Very Old! Probably does not work anymore
AVImark contains a lot of information that is critical to any veterinary practice. It doesn't take much to see that it is necessary to do regular backups of Avimark. But for anyone who has tried to simply copy the Avimark folder and run the new copy, they know that this doesn't work. This document details some of the tricks we have used to get a reliable nightly automated backup of Avimark working.
Disclaimer: I am in no way affiliated with Avimark. I don't even really like calling them, as they tend not to be very helpful. I am also not responsible for your copy of Avimark, so if you break it trying any of these things, don't come to me. That said, nothing here says anything about deleting your data, really all you are trying to do is copy it. So I think it would be pretty hard to really damage anything. If you really don't want things to go wrong, do a backup with the built in backup program first and save it somewhere else.
As a system administrator who has been in charge of a medium sized network for an animal hospital for almost 10 years, one of my most critical tasks is making sure that there is regular working backups of Avimark. But Avimark is a tricky beast. A simple backup program generally can't capture a copy of Avimark, as when Avimark is running certain files cannot be accessed, or are in an inconsistent state.
Our practice is open 24/7, but thus far we have not found any way to make a reliable automated online backup of Avimark. Avimark comes with a tool for a manual offline backup. So far we have found that tool unsatisfactory and have developed our own system for automated backups.
We run AVImark in a relatively complex environment. There are multiple physical locations, Avimark is accessed through network shares, but primarily via thin client as a Microsoft Terminal Services connection. Our Avimark folder is rather large, surpassing 20gb without any of the medical imaging files. Even a simple copy takes on the order of 4 hours, and operations like rebuilding the indexes takes 8-10 hours.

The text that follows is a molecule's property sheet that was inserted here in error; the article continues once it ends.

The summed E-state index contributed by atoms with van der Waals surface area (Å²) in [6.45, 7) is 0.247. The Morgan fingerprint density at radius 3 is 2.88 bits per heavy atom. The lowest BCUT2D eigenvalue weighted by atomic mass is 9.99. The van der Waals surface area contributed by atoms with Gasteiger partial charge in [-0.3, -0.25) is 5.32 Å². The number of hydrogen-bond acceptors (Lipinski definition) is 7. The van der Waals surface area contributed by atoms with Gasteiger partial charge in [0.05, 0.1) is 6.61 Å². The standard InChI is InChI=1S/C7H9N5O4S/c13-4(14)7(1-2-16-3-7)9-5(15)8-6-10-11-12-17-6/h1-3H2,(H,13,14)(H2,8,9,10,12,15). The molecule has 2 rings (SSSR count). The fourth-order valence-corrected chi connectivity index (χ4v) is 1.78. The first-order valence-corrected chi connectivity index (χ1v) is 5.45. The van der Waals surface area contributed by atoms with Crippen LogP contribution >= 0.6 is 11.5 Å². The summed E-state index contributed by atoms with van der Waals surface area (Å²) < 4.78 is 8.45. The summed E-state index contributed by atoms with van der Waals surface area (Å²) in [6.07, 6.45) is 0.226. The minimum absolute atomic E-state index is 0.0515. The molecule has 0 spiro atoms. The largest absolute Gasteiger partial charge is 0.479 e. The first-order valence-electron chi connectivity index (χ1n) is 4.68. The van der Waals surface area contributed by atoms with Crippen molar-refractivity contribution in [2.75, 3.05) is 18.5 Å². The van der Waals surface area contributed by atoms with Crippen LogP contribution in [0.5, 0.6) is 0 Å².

Despite these complexities, we have come up with a relatively simple system that takes about 10 minutes of offline time to perform our nightly Avimark backup.
This tutorial discusses some of the tricks we have used to get a reliable fast backup. My hope is that people comment with their own experience and tips.
Note: A lot of the backup problems we have are because of Avimark's database format. For several years Avimark has been promising a SQL based version. I hope that when they release that, all of these problems will go away, and backup should become as simple as any other SQL server based backup. But until that happy happy day:
The biggest thing that saves us from a long down time to backup Avimark is using an increment backup. That means we just copy the changes to Avimark that have happened since the last backup instead of making a full copy each time. This works really well for us. After an initial full backup (takes a whole night), our nightly backup only takes about 10 minutes to sweep all the files, figure out which have changed then copy them into our backup.
Most any backup program (including the windows built in one) has an incremental backup feature. For completeness, we use a program called SecondCopy. We used several more complex and expensive programs for a while. SecondCopy has been more reliable and took me far less time to figure out. It is also pretty cheap compared to most other backup programs.
Update: We started having problems with the windows backup program. It backs up fine, but when you try and restore any files the live copy avimark stops working during the restore. I would assume this is because the windows backup program is locking the originals while it restores. In our case a restore took 8 hours, so it was not acceptable to have Avimark down for that long to get at archived backs. The most common usage was just to restore a backup to check something, so the downtime was excessive. We have since switched to a program called Retrospect for all of our incremental backups.